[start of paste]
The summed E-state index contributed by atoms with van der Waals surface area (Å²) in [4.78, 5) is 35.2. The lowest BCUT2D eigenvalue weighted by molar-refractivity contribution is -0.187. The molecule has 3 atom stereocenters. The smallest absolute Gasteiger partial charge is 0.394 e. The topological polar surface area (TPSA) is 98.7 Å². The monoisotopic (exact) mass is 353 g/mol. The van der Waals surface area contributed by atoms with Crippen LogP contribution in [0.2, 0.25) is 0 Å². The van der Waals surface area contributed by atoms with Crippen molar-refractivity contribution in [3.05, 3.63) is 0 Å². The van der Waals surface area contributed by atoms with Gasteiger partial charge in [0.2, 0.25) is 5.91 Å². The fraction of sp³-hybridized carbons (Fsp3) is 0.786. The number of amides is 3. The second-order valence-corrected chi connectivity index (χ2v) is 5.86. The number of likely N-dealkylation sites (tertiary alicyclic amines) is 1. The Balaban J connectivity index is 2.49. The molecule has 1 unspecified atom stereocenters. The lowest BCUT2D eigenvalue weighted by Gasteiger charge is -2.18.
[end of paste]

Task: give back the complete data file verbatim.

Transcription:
The summed E-state index contributed by atoms with van der Waals surface area (Å²) in [4.78, 5) is 35.2. The lowest BCUT2D eigenvalue weighted by molar-refractivity contribution is -0.187. The molecule has 3 atom stereocenters. The smallest absolute Gasteiger partial charge is 0.394 e. The topological polar surface area (TPSA) is 98.7 Å². The monoisotopic (exact) mass is 353 g/mol. The van der Waals surface area contributed by atoms with Crippen LogP contribution in [0.2, 0.25) is 0 Å². The van der Waals surface area contributed by atoms with Crippen molar-refractivity contribution in [3.05, 3.63) is 0 Å². The van der Waals surface area contributed by atoms with Gasteiger partial charge in [0.2, 0.25) is 5.91 Å². The fraction of sp³-hybridized carbons (Fsp3) is 0.786. The number of amides is 3. The second-order valence-corrected chi connectivity index (χ2v) is 5.86. The number of likely N-dealkylation sites (tertiary alicyclic amines) is 1. The Balaban J connectivity index is 2.49. The molecule has 1 unspecified atom stereocenters. The lowest BCUT2D eigenvalue weighted by Gasteiger charge is -2.18.